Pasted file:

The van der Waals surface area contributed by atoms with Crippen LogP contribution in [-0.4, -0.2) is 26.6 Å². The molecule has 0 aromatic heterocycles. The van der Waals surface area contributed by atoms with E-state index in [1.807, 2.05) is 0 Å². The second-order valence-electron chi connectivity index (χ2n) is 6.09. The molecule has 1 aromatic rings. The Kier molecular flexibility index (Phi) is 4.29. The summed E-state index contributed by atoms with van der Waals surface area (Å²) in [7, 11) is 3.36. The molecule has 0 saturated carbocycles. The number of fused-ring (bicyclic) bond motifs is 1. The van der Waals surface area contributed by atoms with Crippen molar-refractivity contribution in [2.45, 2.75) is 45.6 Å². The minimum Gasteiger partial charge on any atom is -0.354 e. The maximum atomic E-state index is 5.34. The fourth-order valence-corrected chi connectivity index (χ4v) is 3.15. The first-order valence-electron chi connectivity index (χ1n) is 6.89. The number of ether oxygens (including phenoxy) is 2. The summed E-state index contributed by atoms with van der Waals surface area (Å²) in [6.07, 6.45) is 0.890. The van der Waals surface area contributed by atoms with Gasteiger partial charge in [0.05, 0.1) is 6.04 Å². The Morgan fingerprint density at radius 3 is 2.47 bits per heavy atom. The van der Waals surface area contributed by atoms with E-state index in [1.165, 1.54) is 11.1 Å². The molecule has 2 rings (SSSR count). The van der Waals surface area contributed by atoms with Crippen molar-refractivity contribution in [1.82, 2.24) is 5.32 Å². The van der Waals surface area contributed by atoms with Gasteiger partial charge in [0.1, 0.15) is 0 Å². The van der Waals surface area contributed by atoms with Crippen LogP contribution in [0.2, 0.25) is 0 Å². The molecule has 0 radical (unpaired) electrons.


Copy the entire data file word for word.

The van der Waals surface area contributed by atoms with Crippen LogP contribution in [-0.4, -0.2) is 26.6 Å². The molecule has 0 aromatic heterocycles. The van der Waals surface area contributed by atoms with E-state index in [1.807, 2.05) is 0 Å². The second-order valence-electron chi connectivity index (χ2n) is 6.09. The molecule has 1 aromatic rings. The Kier molecular flexibility index (Phi) is 4.29. The summed E-state index contributed by atoms with van der Waals surface area (Å²) in [7, 11) is 3.36. The molecule has 0 saturated carbocycles. The number of fused-ring (bicyclic) bond motifs is 1. The van der Waals surface area contributed by atoms with Crippen molar-refractivity contribution in [2.45, 2.75) is 45.6 Å². The minimum Gasteiger partial charge on any atom is -0.354 e. The maximum atomic E-state index is 5.34. The fourth-order valence-corrected chi connectivity index (χ4v) is 3.15. The first-order valence-electron chi connectivity index (χ1n) is 6.89. The number of ether oxygens (including phenoxy) is 2. The summed E-state index contributed by atoms with van der Waals surface area (Å²) in [6.07, 6.45) is 0.890. The van der Waals surface area contributed by atoms with Gasteiger partial charge in [0.05, 0.1) is 6.04 Å². The Morgan fingerprint density at radius 3 is 2.47 bits per heavy atom. The van der Waals surface area contributed by atoms with E-state index in [1.165, 1.54) is 11.1 Å². The molecule has 2 rings (SSSR count). The van der Waals surface area contributed by atoms with Crippen molar-refractivity contribution in [1.82, 2.24) is 5.32 Å². The van der Waals surface area contributed by atoms with Gasteiger partial charge in [0.1, 0.15) is 0 Å². The van der Waals surface area contributed by atoms with Crippen LogP contribution in [0.2, 0.25) is 0 Å². The molecule has 0 radical (unpaired) electrons.